The IMF noted that the government shows resolve against drivers of CD flow, adding that their updated FY24 Circular Debt Management Plan (CDMP) projects zero net CD accumulation for the current fiscal year.

They continue to project the sector’s financial gap (after revenue collection) to amount to Rs 976 billion (0.9 percent of GDP). The FY24 budget subsidy of Rs 976 billion (0.9 percent of GDP) will address these urgent liquidity needs by covering: (i) outlays for the projected power tariff differential (for Discos and KE, Rs 319 billion) and other—in large parts one-off or installment—payments to provinces, tribal areas, and KE (Rs 265 billion); and (ii) CD stock payments of Rs 392 billion through PHPL principal settlements (Rs 82 billion) and payments to GPPs and IPPs (Rs 310 billion).

The NEPRA will continue with automatic notifications of regular QTAs and FCAs in line with established formulas in a timely manner, supported by efforts to spare protected slabs (as this will help both achieve cost recovery and increase the progressivity of the tariff structure for residential consumers, as intended by the 2022 residential subsidy reform). To this end cooperation between the DISCOs, Ministry of Power, and NEPRA will be further strengthened to facilitate swift petition and determination processes.

The government noted that after the residential subsidy reform in 2022, the government, with the support of the World Bank, is taking further steps in a multi-year subsidy rationalization plan that focuses on tube wells, subsidies which primarily benefit large agricultural users.

In Punjab, Sindh, and Khyber-Pakhtunkhwa provinces, the first phase of the reform will remove the government subsidy only.

For this reform, the government plans to seek approval from Cabinet and NEPRA on a concrete proposal by end-FY24, with implementation to begin in FY25Q1. The second phase will eliminate one-third of the cross-subsidy for tube wells with implementation to begin in FY26. Authorities are also exploring various options to replace agriculture tube well subsidies in Balochistan.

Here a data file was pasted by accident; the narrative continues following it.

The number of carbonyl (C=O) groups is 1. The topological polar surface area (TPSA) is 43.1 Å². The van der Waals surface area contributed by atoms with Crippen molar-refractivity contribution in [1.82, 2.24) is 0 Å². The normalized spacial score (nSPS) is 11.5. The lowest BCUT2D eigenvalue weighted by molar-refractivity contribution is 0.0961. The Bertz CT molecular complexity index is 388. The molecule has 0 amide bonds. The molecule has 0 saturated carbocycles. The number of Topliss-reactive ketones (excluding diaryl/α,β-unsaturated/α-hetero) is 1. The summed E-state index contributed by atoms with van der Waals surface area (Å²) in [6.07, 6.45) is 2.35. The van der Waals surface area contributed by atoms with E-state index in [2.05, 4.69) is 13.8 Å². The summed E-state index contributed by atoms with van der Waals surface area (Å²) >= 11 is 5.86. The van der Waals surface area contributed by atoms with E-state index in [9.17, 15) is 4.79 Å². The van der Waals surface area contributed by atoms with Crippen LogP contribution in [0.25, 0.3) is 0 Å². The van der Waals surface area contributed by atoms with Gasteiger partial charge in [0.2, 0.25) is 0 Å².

The Authorities also assured the Fund that they have started to accelerate various programmed structural reforms with the help of the World Bank, ADB, and other partners (supported through well-prioritized and complementary conditionality in their programs) that are aimed at reducing commercial and technical losses, improving governance and power purchase agreement (PPA) terms, increasing competition as well as reducing generation costs and greening the energy mix.

This year, the government will settle up to Rs 310 billion earmarked for IPPs and government power producers (GPPs) with revised PPA terms, using the established contract structure (10-year floating rate PIBs and 5-year Sukuks in equal parts, or a more efficient financial instrument).

The government has created fiscal space to settle the Rs 82 billion falling due in FY24 from the budget and will roll over the public guarantee for the remaining Rs 683 billion.

As the most critical part of managing the CD flow, the government is taking measures toward improving Discos’ performance, efficiency, and governance by bringing private sector participation in the form of long-term concessions arrangements (also supported by the new SOE Act and policies, as a step towards ultimate divestment or privatisation).

Towards this end, the Authorities plan initiation of work which include engagement of a transaction advisor by end-April 2024 and the development of a transaction structure, Discos selection, and way forward thereafter. Over time this reform is expected to facilitate a significant reduction in the cost of distribution.

The government’s enhanced and sustained anti-theft efforts, which have yielded Rs 46 billion from September 7 to October 31, are expected to improve collections while demonstrating a commitment to reforms in this area to potential concessionaires. The sustainability of anti-theft campaign requires the institutionalization of these recent initiatives.

The acceleration of green energy transition as per the 2021 National Electricity Policy mandates an increased share of variable and cheaper renewable energy in the generation mix. Progress toward this was recently made with the update of the IGCEP in 2022.

Copyright Business Recorder, 2024